PRISONERS OF GREED PUPPY MILLS BREED MISERY
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Hundreds of thousands of dogs suffer in puppy mills in this country. They are prisoners of greed. The dogs are locked in small cages. They freeze in the winter and swelter in the summer. They never get out of their prisons. They are bred over and over again until they die. The only way to free them from their misery is to eliminate the demand for puppies by refusing to buy a puppy in a pet store and boycotting those stores that sell puppies. When the demand ends, the misery will end. The state and federal governments do not enforce the laws to protect the dogs. The commercial breeders and brokers have huge well-funded lobbying efforts. Please join this fight to free the prisoners of greed. The only person who is going to make a difference for these dogs is you. You, the people, can free them.
The Coalition Against Misery is going to put a full page ad in the New York Times about Pennsylvania Puppy Mills. See web site.
You can view the movie about puppy mills called Prisoners of Greed see web site. It is a very large file so may take some time to download.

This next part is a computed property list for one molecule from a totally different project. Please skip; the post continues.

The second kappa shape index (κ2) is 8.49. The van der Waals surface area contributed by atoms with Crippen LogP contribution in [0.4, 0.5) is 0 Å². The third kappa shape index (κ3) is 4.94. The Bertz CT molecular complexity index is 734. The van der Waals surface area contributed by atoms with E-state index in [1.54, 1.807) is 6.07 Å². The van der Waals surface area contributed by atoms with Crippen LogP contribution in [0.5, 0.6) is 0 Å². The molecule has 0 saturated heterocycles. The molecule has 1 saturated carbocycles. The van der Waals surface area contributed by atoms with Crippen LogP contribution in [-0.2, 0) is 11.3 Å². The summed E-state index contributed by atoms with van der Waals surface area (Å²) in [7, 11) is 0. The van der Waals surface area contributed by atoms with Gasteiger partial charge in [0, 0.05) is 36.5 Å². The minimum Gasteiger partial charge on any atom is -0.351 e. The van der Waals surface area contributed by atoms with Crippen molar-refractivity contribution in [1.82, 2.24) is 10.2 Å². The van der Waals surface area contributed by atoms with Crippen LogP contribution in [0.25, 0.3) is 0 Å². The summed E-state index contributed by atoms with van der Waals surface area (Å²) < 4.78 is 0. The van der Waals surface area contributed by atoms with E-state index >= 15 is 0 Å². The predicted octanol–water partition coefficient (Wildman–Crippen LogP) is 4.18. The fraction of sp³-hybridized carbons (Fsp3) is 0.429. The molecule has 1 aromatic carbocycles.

The only way you can be sure that the puppy in the pet store did not come a female dog just like Hope is to never buy a dog in a petstore.
When Linda, an HUA volunteer and director, picked the little dog up at the commercial kennel in Kansas, she was horrified. She did not think that the dog would live long enough to make it back to the shelter. Linda called the shelter on her way back and asked to have our vet standing by. She took the dog directly to the clinic. Hope weighed just two pounds. She had lost almost all of her hair from malnutrition, infection and stress. Her teeth were rotten. Infection had spread throughout her tiny body. Linda asked the vet if there was any hope for her. He said there was a little hope. So she became Hope.
Hope has touched the heart of everyone who has meet her. If you ever wondered about what puppy mills were like, all you have to do is look at Hope's face. Look at the expression in her eyes. Look at her emaciated body. Then tell everyone you know never to buy a dog in a pet store.
Hope is a Maltese. She was 6 years old when she was rescued. Her first days of freedom were spent at the vet's where they worked to save her life. She went home to Linda. Her health was still very precarious. She gained weight very slowly. At first the only food she would eat was Gerber Baby Meat Sticks. It took months for her to gain weight. When she had her teeth cleaned, she lost 22 teeth
Her first trip out to the yard was very surprising to her. She had no idea what it was. She had never been outside. At first she was quite timid but gradually she seemed to enjoy herself. Hope is very happy. Her health has always been fragile so she gets very special care.
When you see the cute puppies in the pet store, think of Hope. The kennel she came from in Kansas still sells puppies to pet stores on the East Coast.
HOPE A WEEK AFTER RESCUE